HYDROLOGIST Randy Jackson exits his dust-covered Jeep near a
remote chain-link fence here.
While a mammoth pump locked inside the fence disgorges
groundwater into an adjacent channel - water headed for kitchens and
swimming pools 250 miles south in Los Angeles - Mr. Jackson straps a
computer device to extruding pipes. An ultrasonic gauge tells him
how much water is being sucked from the ground and at what speed.
This simple new procedure is being heralded as a historic turning
point in the long, confrontational water-wars of the
"This is an outstanding scientific solution to something that is
going to be a long-range problem throughout the West and the world
for many years to come," says Bishop Mayor Jane Fisher.
For 75 years, this tiny town in the heart of the 100-mile-long
Owens Valley has watched its streams and farmland leeched dry to
support the growth of the nation's second-largest metropolis.
But after 20 years of litigation, Los Angeles has agreed to limit
the water it takes from the valley in accord with closely-monitored
"For the first time," says Greg James, director of the Inyo
County Water Department (ICWD), "a major, urban area which has gone
out and taken a resource from a much poorer, less politically potent
area ... has finally decided to manage the way they take that water
(other than) solely on the needs of the city alone."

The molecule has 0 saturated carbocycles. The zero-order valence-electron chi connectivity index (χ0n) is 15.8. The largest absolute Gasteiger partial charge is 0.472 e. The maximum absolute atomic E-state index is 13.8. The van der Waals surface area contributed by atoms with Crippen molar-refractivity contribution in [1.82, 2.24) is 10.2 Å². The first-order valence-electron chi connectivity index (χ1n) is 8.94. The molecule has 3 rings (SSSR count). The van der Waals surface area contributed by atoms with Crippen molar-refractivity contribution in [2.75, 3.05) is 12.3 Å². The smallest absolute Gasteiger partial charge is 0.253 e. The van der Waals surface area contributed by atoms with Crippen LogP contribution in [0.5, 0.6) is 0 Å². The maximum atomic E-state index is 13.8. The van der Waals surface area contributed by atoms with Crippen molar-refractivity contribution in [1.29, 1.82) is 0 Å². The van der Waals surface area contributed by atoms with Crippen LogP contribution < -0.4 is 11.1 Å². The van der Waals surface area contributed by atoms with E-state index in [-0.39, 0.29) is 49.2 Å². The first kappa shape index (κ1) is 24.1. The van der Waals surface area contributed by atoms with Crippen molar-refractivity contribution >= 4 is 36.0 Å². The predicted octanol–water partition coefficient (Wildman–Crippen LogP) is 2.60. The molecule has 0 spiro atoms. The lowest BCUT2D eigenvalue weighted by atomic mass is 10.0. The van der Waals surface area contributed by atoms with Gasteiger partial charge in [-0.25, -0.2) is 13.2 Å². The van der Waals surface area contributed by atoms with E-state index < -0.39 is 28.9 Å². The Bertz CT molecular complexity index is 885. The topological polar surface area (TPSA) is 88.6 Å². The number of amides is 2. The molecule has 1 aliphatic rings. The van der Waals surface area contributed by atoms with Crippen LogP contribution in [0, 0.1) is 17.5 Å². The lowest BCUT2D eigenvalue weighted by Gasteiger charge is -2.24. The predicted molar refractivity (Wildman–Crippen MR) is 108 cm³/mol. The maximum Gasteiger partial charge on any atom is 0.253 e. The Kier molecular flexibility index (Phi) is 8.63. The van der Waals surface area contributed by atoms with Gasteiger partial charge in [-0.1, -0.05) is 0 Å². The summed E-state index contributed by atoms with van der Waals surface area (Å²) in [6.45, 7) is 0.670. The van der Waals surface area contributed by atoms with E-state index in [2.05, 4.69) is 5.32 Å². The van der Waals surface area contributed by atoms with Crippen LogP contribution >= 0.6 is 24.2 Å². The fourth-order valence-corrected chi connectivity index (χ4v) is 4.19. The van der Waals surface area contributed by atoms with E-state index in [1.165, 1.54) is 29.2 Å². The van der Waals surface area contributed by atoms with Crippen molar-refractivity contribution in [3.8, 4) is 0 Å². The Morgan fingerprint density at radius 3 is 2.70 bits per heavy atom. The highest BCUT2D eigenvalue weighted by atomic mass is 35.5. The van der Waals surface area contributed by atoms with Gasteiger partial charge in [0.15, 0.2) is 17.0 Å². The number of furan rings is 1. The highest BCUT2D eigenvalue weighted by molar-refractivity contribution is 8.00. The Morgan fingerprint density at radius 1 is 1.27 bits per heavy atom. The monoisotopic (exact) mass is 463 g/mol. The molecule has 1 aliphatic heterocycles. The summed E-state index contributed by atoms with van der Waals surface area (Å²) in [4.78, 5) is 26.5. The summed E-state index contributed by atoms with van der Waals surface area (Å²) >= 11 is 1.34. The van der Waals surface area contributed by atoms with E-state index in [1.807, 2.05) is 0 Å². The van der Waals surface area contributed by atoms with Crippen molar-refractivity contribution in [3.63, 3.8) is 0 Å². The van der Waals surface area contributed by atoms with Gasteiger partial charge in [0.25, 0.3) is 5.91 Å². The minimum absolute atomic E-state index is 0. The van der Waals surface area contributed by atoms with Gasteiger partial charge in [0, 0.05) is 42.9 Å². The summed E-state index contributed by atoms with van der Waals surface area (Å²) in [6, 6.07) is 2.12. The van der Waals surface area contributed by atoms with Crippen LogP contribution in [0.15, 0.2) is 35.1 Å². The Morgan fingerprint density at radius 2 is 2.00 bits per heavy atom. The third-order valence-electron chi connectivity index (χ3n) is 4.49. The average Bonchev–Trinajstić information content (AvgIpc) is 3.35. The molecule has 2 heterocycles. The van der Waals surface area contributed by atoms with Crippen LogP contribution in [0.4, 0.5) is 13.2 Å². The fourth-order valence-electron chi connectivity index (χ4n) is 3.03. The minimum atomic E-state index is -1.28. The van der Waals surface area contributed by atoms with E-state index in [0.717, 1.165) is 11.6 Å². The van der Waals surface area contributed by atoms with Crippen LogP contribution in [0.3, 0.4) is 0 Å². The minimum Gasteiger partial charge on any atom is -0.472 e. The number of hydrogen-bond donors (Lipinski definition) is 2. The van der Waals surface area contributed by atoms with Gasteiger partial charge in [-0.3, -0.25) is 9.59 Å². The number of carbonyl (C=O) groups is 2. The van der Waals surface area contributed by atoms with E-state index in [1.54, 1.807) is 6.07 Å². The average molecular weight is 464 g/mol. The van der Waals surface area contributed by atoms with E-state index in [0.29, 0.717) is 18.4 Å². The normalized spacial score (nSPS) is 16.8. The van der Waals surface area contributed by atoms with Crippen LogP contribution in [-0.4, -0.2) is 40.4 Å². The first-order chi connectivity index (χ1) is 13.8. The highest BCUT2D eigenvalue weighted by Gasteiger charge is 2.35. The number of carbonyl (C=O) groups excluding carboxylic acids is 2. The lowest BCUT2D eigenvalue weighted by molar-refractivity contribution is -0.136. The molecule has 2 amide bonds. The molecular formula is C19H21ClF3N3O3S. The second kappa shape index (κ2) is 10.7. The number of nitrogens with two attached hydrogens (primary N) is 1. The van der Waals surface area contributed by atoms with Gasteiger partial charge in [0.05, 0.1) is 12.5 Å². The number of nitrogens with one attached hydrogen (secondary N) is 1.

Several observers note that the water-management arrangement is
already serving as a model for unfolding water disputes in cities
such as Reno and Las Vegas, Nevada; Phoenix, Arizona; and El Paso,
Texas. Localities in Colorado, New York, and Japan face similar
"We are the pioneering element that everyone is watching
closely," says ICWD's Paula Villa. "There are so many large and
growing cities that can benefit from our model."
A long battle
The history of the Owens Valley water dispute is legend across
the West. Using legal but questionable means, Los Angeles officials
bought up most of the land here in the early 1900s and diverted the
water into a city aqueduct.
After a second aqueduct was opened during the 1970s, surface and
groundwater levels were so depleted that valley residents feared the
vast basin would become a permanent dust bowl.
Two decades of court battles began in 1972, when Inyo County
officials sued Los Angeles in accordance with the California
Environmental Quality Act.
Wary of further, costly court battles with uncertain outcomes,
officials from both communities worked out the new agreement two
The plan is set to be formalized into law in coming months, after
state courts rule on the legitimacy of an environmental impact
"For 60 years LADWP (Los Angeles Department of Water and Power)
ruled with the ham-handed efficiency of the Soviet Union," says
Antonio Rossman, counsel to Inyo County.
New L. …